14.0007 downstream from Panofsky

From: Humanist Discussion Group (willard@lists.village.virginia.edu)
Date: Tue May 09 2000 - 06:56:29 CUT

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                    Humanist Discussion Group, Vol. 14, No. 7.
           Centre for Computing in the Humanities, King's College London

             Date: Tue, 09 May 2000 07:45:27 +0100
             From: lachance@chass.utoronto.ca (Francois Lachance)
             Subject: Downstream from Panofsky

    After contrasting the disciplines of archeology and art
    history, before contrasting art history with art theory,
    Erwin Panofsky in "The History of Art as a Humanistic
    Discipline" (1940) states:

    The objects of art history, then, can only be characterized
    in a terminology which is as re-constructive as the
    experience of the art historian is re-creative: it must
    describe the stylistic peculiarities, neither as measurable
    or otherwise determinable data, nor as stimuli of
    subjective reactions, but as that which bears witness to
    "intentions". Now "intentions" can only be formulated in
    terms of alternatives: a situation has to be supposed in
    which the maker of the work had more than one possibility
    of procedure, that is to say, in which he found himself
    confronted with a problem of choice between various modes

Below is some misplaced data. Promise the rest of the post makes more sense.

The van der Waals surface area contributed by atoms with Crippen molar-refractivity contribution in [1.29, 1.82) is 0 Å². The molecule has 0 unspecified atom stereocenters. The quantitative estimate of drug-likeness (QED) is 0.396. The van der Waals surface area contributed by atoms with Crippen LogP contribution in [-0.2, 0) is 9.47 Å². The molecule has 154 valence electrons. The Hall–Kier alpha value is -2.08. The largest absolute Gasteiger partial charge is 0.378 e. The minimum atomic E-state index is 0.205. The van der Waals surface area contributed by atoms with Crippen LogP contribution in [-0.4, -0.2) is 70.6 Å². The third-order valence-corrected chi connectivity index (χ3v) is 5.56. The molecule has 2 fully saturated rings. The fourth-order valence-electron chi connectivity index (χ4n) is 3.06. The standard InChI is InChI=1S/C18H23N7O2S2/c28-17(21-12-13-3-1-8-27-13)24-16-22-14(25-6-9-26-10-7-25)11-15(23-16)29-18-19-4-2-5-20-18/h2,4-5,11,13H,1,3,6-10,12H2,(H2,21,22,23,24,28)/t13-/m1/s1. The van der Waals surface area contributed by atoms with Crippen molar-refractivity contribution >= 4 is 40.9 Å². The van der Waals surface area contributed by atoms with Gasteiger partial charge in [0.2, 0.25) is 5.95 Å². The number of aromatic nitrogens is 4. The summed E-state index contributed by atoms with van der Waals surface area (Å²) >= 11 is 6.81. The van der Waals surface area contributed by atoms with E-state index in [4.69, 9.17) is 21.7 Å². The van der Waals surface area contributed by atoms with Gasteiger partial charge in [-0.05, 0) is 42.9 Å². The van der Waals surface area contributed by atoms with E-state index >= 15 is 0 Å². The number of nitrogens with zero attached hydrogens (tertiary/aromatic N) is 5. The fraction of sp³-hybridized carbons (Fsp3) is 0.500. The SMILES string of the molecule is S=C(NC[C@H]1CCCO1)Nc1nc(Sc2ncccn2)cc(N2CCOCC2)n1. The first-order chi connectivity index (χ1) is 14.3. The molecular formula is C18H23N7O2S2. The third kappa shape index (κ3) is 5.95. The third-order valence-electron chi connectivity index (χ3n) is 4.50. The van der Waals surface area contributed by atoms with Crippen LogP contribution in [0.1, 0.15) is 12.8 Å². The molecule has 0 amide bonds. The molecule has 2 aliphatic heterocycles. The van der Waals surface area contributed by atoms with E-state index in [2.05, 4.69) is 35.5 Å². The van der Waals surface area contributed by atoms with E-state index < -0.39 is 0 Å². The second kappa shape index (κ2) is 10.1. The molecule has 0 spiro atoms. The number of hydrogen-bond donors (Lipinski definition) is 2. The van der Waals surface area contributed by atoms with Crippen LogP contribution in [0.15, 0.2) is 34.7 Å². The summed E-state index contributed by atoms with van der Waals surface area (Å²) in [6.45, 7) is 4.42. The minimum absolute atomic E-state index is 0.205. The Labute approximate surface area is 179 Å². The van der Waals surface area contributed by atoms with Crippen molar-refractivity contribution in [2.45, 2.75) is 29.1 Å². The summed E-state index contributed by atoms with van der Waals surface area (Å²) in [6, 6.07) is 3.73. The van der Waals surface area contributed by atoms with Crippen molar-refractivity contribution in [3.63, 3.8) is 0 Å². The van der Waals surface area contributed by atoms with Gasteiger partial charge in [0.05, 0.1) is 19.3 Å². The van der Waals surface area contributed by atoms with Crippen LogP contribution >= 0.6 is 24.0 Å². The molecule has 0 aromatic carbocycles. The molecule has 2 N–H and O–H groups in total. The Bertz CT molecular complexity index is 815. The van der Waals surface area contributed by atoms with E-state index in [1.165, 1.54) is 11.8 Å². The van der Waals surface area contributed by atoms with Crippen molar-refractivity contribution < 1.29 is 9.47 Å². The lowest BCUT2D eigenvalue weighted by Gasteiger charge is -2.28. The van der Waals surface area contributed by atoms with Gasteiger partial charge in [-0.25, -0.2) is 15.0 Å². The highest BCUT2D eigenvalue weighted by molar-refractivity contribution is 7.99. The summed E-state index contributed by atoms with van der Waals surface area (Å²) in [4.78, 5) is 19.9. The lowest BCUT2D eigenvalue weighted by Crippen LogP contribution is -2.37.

of emphasis.

    I find striking in this passage the vocabulary of
    terminology, formulations, alternatives: a hint of a
    language game. I find it striking because the notion of
    alternatives for me hearkens to a practice of
    experimentation. Alternatives awaken the historical
    imagination to the it-could-have-been-otherwise. The
    scientific imagination dreams of a it-must-be-so. Panofsky
    earlier in his lecture does not contrast the scientific and
    the humanistic so much in terms of the different modalities
    they may adopt towards questions of chance and necessity.
    He does however supply a figure that captures certain
    attitudes towards both necessity and chance. He positions
    both humanist and scientist in relation to the "stream of
    time." He states:

    The scientist, too, deals with human records, namely with
    the works of his predecessors. But he deals with them not
    as something to be investigated, but as something which
    helps him to investigate. In other words, he is interested
    in records not as they emerge from the stream of time, but
    in so far as they are absorbed in it. [...] From the
    humanistic point of view, human records do not age.

    The claim to the existence of ageless human records looks
    odd without the context of the example provided by Panofsky
    of a scientist reading Newton or da Vinci as a humanist
    would, that is as a person who looks on such records as
    having "an autonomous meaning and a lasting value."

    In the spirit of alternatives, we ask: Can a humanist, who
    may not be an art historian, look upon documents as having
    other than "lasting value"? Can humanists trained in other
    disciplines look upon records as bearing other than
    "autonomous meaning"?

    Are the years of digital work with documents enabling humanists
    to play at the boundaries of two metaphors: document as container,
    document as pointer? Capsules that float in the stream of time and by
    their bobbing indicate the force of the current?

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